The price to be paid for improvement is always going to be steep, whether that price is paid through free agency and cap space, through failures and a high draft, or through the assets needed to acquire the talented pieces necessary to change the course of a hockey franchise.
On Thursday the Dallas Stars certainly paid such a high price, sending fan favorite and incredibly underrated winger Loui Eriksson to the Boston Bruins for young center Tyler Seguin. Included in the deal with Stars prospects Reilly Smith, Matt Fraser and defenseman Joe Morrow, with veteran center Rich Peverley also coming the way of the Stars.
Parting with Eriksson is tough, one of the classiest players in the NHL and one of the absolute best two-way, puck possession wingers in the NHL. Yet finding talented wingers is much easier than finding franchise-level, 21-year old star centers, and that's exactly what the Dallas Stars have acquired in Tyler Seguin.
When the Dallas Stars hired Jim Nill as general manager just as the 2013 NHL season was concluding, it was done so with the faith that he would usher in the sort of turnaround and change this franchise has been needing for quite some time. Joe Nieuwendyk doesn't get the credit he deserves for the job he did during his four years running the Stars, but Nill was now faced with a much stiffer task.
The Stars have not made the playoffs for five straight seasons now, a drought that taken the franchise firmly out of the media and sports fan landscape in Dallas and left only a very vocal, very supportive yet significantly smaller core fanbase behind. Much of this was due to the ownership and financial issues faced in the wake of Tom Hicks' failures, but in a market like North Texas -- winning is the only way to truly be successful.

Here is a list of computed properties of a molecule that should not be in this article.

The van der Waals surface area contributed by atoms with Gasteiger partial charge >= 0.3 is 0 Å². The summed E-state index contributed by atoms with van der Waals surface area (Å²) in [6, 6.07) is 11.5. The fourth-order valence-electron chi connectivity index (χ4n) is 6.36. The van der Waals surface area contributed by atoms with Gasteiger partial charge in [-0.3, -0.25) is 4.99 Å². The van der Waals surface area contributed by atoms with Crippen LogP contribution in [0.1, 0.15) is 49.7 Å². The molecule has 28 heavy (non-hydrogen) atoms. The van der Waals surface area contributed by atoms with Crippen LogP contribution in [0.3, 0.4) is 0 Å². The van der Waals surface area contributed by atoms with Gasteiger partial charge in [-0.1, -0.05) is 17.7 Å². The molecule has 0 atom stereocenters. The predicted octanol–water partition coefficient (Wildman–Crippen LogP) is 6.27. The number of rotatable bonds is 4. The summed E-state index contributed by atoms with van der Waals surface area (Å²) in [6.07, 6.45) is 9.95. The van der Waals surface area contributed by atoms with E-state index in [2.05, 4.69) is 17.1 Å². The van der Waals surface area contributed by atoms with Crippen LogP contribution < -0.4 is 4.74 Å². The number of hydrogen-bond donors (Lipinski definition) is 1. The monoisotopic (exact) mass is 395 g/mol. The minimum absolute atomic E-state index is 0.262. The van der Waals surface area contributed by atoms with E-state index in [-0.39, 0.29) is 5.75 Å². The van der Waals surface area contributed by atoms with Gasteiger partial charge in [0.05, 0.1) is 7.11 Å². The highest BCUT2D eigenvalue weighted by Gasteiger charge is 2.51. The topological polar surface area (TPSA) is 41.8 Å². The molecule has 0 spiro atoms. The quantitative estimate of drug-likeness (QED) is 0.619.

The challenge for Jim Nill was attempting to quickly improve a team that has been slowly dismantled in the past few years, saying goodbye to core pieces of the team as it became clear that what was present wasn't exactly working. Nill hired veteran coach Lindy Ruff to replace Glen Gulutzan, but it was the changes on the ice that would be most important.
The Dallas Stars have not been a bad team, so much as this has been a fairly mediocre one -- right in the middle of the Western Conference. The Stars would need to exact a rebuild, although Nill refuses to call it that, without sacrificing potential short term success while also attempting to truly build for the future. This has always been about the end game, about building a team that can sustain a winning culture over many years -- just as the Stars enjoyed from 1997 or so to 2008.
The trouble with that goal is that while the Stars have a number of promising prospects in the developmental system, with a few promising wingers ready to make the jump, this was an organization devoid of the elite talent needed to truly grow the team. With the departure of Brad Richards, Mike Ribeiro, Steve Ott and Derek Roy the past few years, there also became a very real need for quality centers at the NHL level -- with none in the system ready to move into that position.